This is the frustrating Taobao tale of my favourite maxi dress.
Everybody has that one item in their closet they can't bear to get rid of. Mine will forever be this Taobao maxi dress.
Yes, it's a great maxi dress. Yes, it's adorable and saccharinely millennial and covered in house plants. It's probably one of the best things in my fashion repertoire, but it's also my worst online shopping experience.
SO WHAT HAPPENED, you may ask. Basically, I tried to order a dress through Taobao using just Google Translate and it went terribly wrong. I've kept this dress for over four years now, basically out of spite because it was such a hassle to sort out.
For the uninitiated, Taobao is the equivalent of Chinese eBay and is packed with everything from knockoff Givenchy trainers to rainbow dog afros to amazing furniture to cute as hell maxi dresses. Boutiques and individual sellers flock to it to tout their wares and it's a beautiful glorious hole to fall into, with the small catch that everything's in Chinese - which doesn't help if you peaked in 2008 with a Mandarin GCSE.
My old colleagues at Sassy Hong Kong put together a super helpful guide to Taobao for English speakers, but I am incapable of following instructions correctly. A few years ago, I found this dress online and decided to buy it. I started off okay: I set up an account on Taobao, I popped the dress in my cart, I clicked pay.
For some reason, Google Translate started crapping out on me while I filled out my order details and began selectively translating stuff. Thanks to my rudimentary language skills, I managed to fill out my name, address and card details but after I clicked next, it took me to a page that REFUSED to be translated. I winged it hard, which is something you shouldn't do when money's involved.
Weeks later, I didn't know what the hell had happened to my dress. My card had been charged but it still hadn't arrived, even though some crappy £1 plastic tattoo chokers from another retailer came within a day. (I thought they were necklaces - they were actually bracelets. Again, thanks Taobao.)
After having had enough, I showed my Chinese order details to a friend who could actually read them and it turns out I'd accidentally sent the maxi dress to a random warehouse in Shenzhen. AS YOU DO.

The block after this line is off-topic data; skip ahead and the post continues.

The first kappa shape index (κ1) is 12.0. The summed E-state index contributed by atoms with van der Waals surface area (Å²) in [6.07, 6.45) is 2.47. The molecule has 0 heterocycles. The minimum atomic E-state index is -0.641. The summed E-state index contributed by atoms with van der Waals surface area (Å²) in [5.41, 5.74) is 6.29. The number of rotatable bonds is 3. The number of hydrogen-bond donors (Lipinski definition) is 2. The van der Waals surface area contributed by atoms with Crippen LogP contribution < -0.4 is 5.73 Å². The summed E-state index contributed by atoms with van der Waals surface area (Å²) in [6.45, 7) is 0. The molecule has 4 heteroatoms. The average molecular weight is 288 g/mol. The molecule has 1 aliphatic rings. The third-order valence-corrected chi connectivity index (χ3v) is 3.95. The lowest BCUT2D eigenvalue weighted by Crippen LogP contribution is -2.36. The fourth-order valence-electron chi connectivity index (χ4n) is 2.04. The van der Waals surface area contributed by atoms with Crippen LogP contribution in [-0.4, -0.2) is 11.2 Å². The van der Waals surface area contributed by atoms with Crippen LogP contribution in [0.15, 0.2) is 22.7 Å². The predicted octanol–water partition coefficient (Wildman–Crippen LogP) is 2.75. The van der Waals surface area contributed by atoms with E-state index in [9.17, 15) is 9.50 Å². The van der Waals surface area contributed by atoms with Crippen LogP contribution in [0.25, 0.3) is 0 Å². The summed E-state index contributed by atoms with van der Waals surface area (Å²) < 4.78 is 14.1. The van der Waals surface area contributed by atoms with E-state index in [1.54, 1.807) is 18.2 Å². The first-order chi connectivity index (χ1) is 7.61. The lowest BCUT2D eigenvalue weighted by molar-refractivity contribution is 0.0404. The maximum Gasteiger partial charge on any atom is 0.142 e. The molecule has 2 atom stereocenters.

I had the option of hopping the border, finding my way to this mystical warehouse and trying to claim my order in terrible Mandarin, or I could pay a little extra and get it shipped to my home in Hong Kong directly. Obviously, I chose the second option because even though the first would have been a better story, I wasn't about to pay £30 for a day Visa into Shenzhen (double what the dress was worth).
The dress came literally the next day.
Spring Coat Dressing
Fast forward to today, I still wear this dress constantly - I literally wore it two days ago. In autumn, I wear it layered over a sparkly silver turtleneck in autumn, with sandals in the summer and under a hulking great puffer coat in the winter.
Now that the weather is marginally getting warmer in London as spring breaks, I decided to style it here with my trusty new banana yellow Topshop coat courtesy of Mama Hills. Bright crayon colours are bang on trend this Spring/Summer thankfully (more blessings upon your runways Marni, Marc Jacobs and MSGM) and this coat is definitely going to be my go-to piece till that sweet British summer raises its head.
Seamed Boucle Coat, £75, Topshop
Houseplant Patterned Maxi Dress, £15, Taobao (TAOBAOOOO YOU DEMON)
Heeled Boots, gifted
Faux Suede Hat, H&M
Hot Damn Dog Pin, $10, Sugar Bunch
I jazzed up the coat a little bit with this little enamel pin from Sugar Bunch Creative, an adorable independent designer based out in LA. It was one of my favourite accessories, but I promptly lost it after this photoshoot and then almost sobbed when I saw it was completely sold out.
Luckily, the creator Jess Kovic messaged to let me know that they're probably going to do another run of these so I've turned on every notification known to man waiting for them to drop. Bless. This. Pin.
shop the look
(or at least, similar pieces.)
*These links are affiliate links, which means I get a tiny cut if you buy something through the retailer. A girl's gotta eat.
Thanks to Kaye Ford (Fordtography) for these gorgeous shots!